Albert Anastasia laughed also and said, “I can’t wait to do business with you. I was going ask for half a mill also, but I want the same thing that Vito gets.”

I shook my head and agreed, but then said, “I don’t get it. I stole two million from you. What gives?”

Vito answered first. “You didn’t steal anything from me, except time. I had to sit on that shipment until Lucky could send someone with better sense than Ben to deliver the money.”

“Same here,” Albert added. “That was Mussolini’s money. Half was to go to Vito to pay for the goods that he was to deliver to America, and the other half was to go to New York to buy guns that would return on Vito’s empty cargo ship. We were out an opportunity, but we didn’t lose any direct cash.”

“Then who killed my mother?”

The two men froze. The silence lasted for several seconds, and then they both responded at the same time, stating that they didn’t know anything about that. I leaned back in my chair and thought for a second, asking myself: If not them, then who did it? Who was motivated to take revenge on me by killing my mother?

“I have a proposition for the two of you. I will give you one million British pounds each, today, to compensate for your past troubles. I will give you another one million British pounds each to do the same deal that was planned before. Vito, you deliver your product to my friends in New York, and in return, you bring back to this port two million pounds worth of high-quality armaments, to be turned over to Mussolini’s government.”

“You’ve got this all worked out?” Vito asked.

“Yes.”

“How the fuck did you do that?”

“Yeah, how the fuck did you get to be friends with Mussolini, especially after you stole his money before?” Albert asked.

I waved over to Hans as was planned and said, “Don’t worry about it.”

Two Italian soldiers and two German SS walked over to the table. Two suitcases were placed on the table, one in front of Vito and one in front of Albert. Albert and Vito looked around. They could easily see half a dozen or more men who were obviously watching us, as my protectors. Some were wearing Italian military uniforms and some were wearing plain clothes, but all displayed rifles in plain sight. The message was clear: I had two armies backing me up.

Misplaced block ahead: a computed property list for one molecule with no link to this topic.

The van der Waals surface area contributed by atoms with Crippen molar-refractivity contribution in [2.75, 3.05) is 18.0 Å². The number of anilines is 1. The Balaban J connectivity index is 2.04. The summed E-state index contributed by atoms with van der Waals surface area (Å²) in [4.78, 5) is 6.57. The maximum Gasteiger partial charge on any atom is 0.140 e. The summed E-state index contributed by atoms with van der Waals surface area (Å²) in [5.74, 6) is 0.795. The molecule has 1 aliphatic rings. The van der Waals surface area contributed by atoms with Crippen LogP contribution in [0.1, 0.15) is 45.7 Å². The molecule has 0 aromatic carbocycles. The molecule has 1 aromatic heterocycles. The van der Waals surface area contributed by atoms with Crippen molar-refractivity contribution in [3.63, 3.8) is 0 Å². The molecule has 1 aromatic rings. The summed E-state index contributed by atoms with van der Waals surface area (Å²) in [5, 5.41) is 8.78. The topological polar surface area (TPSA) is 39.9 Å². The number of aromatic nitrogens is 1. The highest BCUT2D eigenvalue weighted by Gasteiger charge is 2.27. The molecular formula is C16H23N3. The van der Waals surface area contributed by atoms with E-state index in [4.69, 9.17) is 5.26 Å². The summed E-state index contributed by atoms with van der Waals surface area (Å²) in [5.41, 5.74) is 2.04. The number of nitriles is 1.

“Your money is inside. You can count it if you like. Two million British pounds are in each case. If this goes well, you will have a repeat customer. If it doesn’t go well, then Vito, you may need to find a base in which to operate outside of Italy.”

Vito was flabbergasted. “I don’t know who you fucked or sucked to get this kind of power. I’ve been supplying Mussolini’s son-in-law with cocaine for years, and I don’t have this kind of clout.”

With my hand offering a shake, I said: “Then can we agree that the Luciano family is at peace with the Genovese family? And, Siegel, are we all good?”

“As far as New York is concerned, we are all family once again. Forget about Bugsy. He is in California, and won’t be involved to screw anything else up among us again,” Albert replied.

Vito agreed and we all shook on it. A handshake with a Mafia Godfather is a contract that one can count on more than anything written.

There was a time when I considered the Italian Mafia as the most dangerous criminal organization in the world, but they were Girl Scouts compared to the swastika-wearing bastards that had me by the balls. We agreed that it would take time, maybe a year, for the parties to provide the amount of product that this much money could buy, but my parting statement was intended to foster more activity, quicker: “If you know of any other investments that need funding, please give me the first opportunity. Nothing is too big.”